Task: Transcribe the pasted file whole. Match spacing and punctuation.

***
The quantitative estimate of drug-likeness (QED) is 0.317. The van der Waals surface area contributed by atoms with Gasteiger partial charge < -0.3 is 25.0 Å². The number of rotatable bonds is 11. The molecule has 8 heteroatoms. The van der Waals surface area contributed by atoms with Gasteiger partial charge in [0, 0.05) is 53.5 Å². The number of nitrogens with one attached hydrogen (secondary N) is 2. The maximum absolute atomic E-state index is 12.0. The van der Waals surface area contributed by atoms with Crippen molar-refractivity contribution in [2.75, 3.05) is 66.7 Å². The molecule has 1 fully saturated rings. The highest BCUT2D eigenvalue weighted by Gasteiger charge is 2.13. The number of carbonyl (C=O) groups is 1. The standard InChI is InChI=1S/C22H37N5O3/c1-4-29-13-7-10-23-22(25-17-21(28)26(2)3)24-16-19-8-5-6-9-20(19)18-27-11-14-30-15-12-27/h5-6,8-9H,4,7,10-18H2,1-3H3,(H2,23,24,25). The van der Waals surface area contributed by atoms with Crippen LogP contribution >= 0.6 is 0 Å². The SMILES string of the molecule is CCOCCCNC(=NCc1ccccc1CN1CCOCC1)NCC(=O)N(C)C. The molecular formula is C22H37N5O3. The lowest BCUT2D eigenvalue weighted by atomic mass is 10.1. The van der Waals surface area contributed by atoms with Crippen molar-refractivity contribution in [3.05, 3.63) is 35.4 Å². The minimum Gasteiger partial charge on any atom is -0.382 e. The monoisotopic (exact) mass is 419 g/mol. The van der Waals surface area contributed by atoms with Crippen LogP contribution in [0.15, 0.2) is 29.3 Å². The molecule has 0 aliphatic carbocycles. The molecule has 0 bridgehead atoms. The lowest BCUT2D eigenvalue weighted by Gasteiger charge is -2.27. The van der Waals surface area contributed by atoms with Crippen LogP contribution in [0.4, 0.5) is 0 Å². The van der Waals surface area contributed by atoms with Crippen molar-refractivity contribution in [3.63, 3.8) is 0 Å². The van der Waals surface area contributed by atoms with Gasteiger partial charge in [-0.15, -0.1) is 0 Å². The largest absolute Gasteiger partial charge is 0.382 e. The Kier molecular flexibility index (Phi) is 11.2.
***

The quantitative estimate of drug-likeness (QED) is 0.317. The van der Waals surface area contributed by atoms with Gasteiger partial charge < -0.3 is 25.0 Å². The number of rotatable bonds is 11. The molecule has 8 heteroatoms. The van der Waals surface area contributed by atoms with Gasteiger partial charge in [0, 0.05) is 53.5 Å². The number of nitrogens with one attached hydrogen (secondary N) is 2. The maximum absolute atomic E-state index is 12.0. The van der Waals surface area contributed by atoms with Crippen molar-refractivity contribution in [2.75, 3.05) is 66.7 Å². The molecule has 1 fully saturated rings. The highest BCUT2D eigenvalue weighted by Gasteiger charge is 2.13. The number of carbonyl (C=O) groups is 1. The standard InChI is InChI=1S/C22H37N5O3/c1-4-29-13-7-10-23-22(25-17-21(28)26(2)3)24-16-19-8-5-6-9-20(19)18-27-11-14-30-15-12-27/h5-6,8-9H,4,7,10-18H2,1-3H3,(H2,23,24,25). The van der Waals surface area contributed by atoms with Crippen LogP contribution >= 0.6 is 0 Å². The SMILES string of the molecule is CCOCCCNC(=NCc1ccccc1CN1CCOCC1)NCC(=O)N(C)C. The molecular formula is C22H37N5O3. The lowest BCUT2D eigenvalue weighted by atomic mass is 10.1. The van der Waals surface area contributed by atoms with Crippen molar-refractivity contribution in [3.05, 3.63) is 35.4 Å². The minimum Gasteiger partial charge on any atom is -0.382 e. The monoisotopic (exact) mass is 419 g/mol. The van der Waals surface area contributed by atoms with Crippen LogP contribution in [0.15, 0.2) is 29.3 Å². The molecule has 0 aliphatic carbocycles. The molecule has 0 bridgehead atoms. The lowest BCUT2D eigenvalue weighted by Gasteiger charge is -2.27. The van der Waals surface area contributed by atoms with Crippen LogP contribution in [0.4, 0.5) is 0 Å². The van der Waals surface area contributed by atoms with Crippen molar-refractivity contribution in [3.63, 3.8) is 0 Å². The van der Waals surface area contributed by atoms with Gasteiger partial charge in [-0.15, -0.1) is 0 Å². The largest absolute Gasteiger partial charge is 0.382 e. The Kier molecular flexibility index (Phi) is 11.2.